Being in the right place at the right time is the hallmark of all the best rugby players but none have arguably applied the principle better than Benjamín Bono (pictured top right) at Rugby World Cup Sevens 2001.
When you think of the players to have lifted the Melrose Cup as a Rugby World Cup Sevens winner, people like Waisale Serevi and DJ Forbes immediately spring to mind, but not Bono.
However, the Uruguayan became part of that illustrious group – and has the gold medal back home in Montevideo to prove it – when he was called up as a reserve for none other than sevens legend Eric Rush.
In the early years of the Rugby World Cup Sevens, squads only had 10 players and a pool of reserves would be provided by the host nation in the advent of any injuries. For the 2001 tournament hosted in Mar del Plata in Argentina, it was decided that the players would be drawn from neighbouring Uruguay, who had narrowly failed to qualify, with a fresh-faced Bono among the group eagerly waiting in the wings.
Played at the Estadio Mundialista, in the middle of a very warm Argentine summer, Rugby World Cup Sevens 2001 drew vocal crowds that would erupt when the home side, led by current World Rugby Vice-Chairman Agustín Pichot, took the field.
Bono, from the British School Old Boys' Club in Montevideo, and his countrymen were understandably itching to sample the atmosphere first-hand and, in his case, it was Japan who came calling first.
As it transpired, Bono was not needed by the Asian outfit. However, his big opportunity to impress was not long in coming.
“In the last game of the second day, Eric Rush broke a bone in his leg and All Blacks Sevens coach Gordon Tietjens asked his friend Pedro Bordaberry, from the Punta del Este Sevens which my club organised, to recommend someone from the pool of reserves and he told him about me. I was lucky,” recalls Bono.
Bono remembers the moment well.
“That same night I moved to the team hotel and slept in the same room as Eric Rush who already had his leg in a cast. I was very shy at first but, fortunately, I knew him from his visits to Punta del Este. Straightaway, I was very well treated.
Rush flew home the next morning and Bono, now fully kitted out in All Blacks Sevens gear, become part of the squad.
“That morning we did a short session so that I was up to speed with their calls and we went to the stadium,” says the former Los Teros back-row.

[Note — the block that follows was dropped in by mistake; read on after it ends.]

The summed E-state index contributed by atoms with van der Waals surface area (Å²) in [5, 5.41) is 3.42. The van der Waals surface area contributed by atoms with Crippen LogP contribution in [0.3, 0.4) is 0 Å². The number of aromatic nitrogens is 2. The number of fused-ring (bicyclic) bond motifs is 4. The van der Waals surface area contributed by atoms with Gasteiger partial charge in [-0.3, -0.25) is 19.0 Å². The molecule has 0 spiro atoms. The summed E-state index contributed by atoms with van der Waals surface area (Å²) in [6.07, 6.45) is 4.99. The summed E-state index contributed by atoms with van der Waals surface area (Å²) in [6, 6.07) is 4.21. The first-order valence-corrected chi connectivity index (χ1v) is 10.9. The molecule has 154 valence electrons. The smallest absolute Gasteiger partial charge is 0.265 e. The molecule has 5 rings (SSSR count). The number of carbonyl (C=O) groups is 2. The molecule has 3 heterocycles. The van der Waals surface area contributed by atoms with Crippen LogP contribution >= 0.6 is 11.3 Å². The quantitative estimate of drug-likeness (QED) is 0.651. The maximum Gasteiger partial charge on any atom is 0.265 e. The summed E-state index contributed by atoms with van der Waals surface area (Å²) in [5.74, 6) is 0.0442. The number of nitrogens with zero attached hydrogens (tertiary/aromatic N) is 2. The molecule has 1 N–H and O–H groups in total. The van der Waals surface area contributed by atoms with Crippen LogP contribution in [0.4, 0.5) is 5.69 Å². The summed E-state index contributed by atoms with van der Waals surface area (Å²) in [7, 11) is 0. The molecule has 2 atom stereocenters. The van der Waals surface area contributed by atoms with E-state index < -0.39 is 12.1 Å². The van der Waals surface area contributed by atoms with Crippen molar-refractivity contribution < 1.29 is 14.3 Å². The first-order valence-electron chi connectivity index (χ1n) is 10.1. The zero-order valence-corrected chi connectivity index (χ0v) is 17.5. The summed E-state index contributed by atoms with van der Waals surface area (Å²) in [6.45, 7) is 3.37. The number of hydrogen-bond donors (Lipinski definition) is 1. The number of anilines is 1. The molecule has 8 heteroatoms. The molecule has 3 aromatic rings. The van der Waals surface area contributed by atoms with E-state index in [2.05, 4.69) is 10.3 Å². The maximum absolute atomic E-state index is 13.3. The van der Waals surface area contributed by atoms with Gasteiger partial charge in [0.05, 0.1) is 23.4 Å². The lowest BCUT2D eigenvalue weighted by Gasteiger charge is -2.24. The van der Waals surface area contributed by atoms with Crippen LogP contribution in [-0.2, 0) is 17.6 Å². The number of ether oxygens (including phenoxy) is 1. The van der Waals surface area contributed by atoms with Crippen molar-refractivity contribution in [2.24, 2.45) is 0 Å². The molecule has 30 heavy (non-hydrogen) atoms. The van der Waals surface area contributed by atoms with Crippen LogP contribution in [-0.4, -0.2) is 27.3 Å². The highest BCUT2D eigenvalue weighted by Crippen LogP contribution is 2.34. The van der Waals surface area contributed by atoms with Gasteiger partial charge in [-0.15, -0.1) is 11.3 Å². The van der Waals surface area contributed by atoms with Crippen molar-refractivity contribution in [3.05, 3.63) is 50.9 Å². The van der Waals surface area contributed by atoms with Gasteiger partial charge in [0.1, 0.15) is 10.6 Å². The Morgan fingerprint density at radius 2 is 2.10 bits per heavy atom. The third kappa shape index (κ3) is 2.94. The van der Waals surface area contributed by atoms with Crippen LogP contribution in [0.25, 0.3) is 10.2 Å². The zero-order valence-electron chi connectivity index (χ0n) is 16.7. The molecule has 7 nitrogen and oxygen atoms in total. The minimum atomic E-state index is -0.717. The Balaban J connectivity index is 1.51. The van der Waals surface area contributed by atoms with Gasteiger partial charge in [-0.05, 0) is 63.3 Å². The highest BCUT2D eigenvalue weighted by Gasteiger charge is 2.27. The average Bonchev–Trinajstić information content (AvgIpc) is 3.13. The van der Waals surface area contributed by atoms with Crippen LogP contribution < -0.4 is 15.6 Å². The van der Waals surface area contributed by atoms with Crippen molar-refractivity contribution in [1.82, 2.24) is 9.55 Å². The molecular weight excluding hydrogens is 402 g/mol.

New Zealand had beaten Japan, Chile, Zimbabwe and England in pool play and soon accounted for Samoa in the quarter-finals. Well-supported hosts Argentina lay in wait in the semi-final, yet New Zealand came through to win 31-7.
“Just as I was about to step onto the field, the game finished,” says Bono with a rueful smile on his face.
The final against Australia saw Jonah Lomu at his best, and Bono will never forget sharing the same dressing room as the great man.
"Before the game in the changing room, he came to me, put his huge arms around me and said, ‘don’t worry, mate. We are going to be okay’. He was a beast. His leg was twice the size of mine!"
With players of the stature of Lomu, Mils Muliaina, Karl Tenana and Amasio Valence, the Tietjens-coached team ran out comfortable 31-12 winners against a good Australian team. Bono, watching from the bench, enjoyed seeing his new-found team-mate Lomu score a hat-trick.
“We all got a medal at the presentation and I even got to hold the Melrose Cup. When I had it, a photographer friend of mine, Nacho Naón, shouted out for me to pose with it. Needless to say, I didn’t do the Haka!
“When we went back to the changing room I went to return the medal to the manager but he told me to keep it, that there were enough for all of us.”
Bono’s All Blacks Sevens kit is proudly on display on the walls of the Old Boys' Club, for whom he played senior rugby for a number of years before coaching the third XV until last year. Nowadays, the father-of-three enjoys his rugby with family and friends purely as a supporter and prefers to keep his famous, yet secret past, largely to himself.
“I got them to be world champions!” he says with tongue firmly in cheek. “I was very fortunate to be in the right place at the right time as anyone in the reserve squad could have been drafted. I was a witness in a VIP seat.
"It is not something I normally speak about. I feel no pride or sense of fulfilment out of being a ‘champion’, but it does make me smile and happy when it comes up, having been able to live that experience."
The triumphant New Zealand squad of 2001 were Rodney So’oialo, Eric Rush (captain), Jared Going, Karl Tenana, Amasio Valence, Brad Fleming, Jonah Lomu, Mils Muliaina, Craig Newby, Roger Randle and Benjamín Bono.
This article was previously published by WorldRugby.org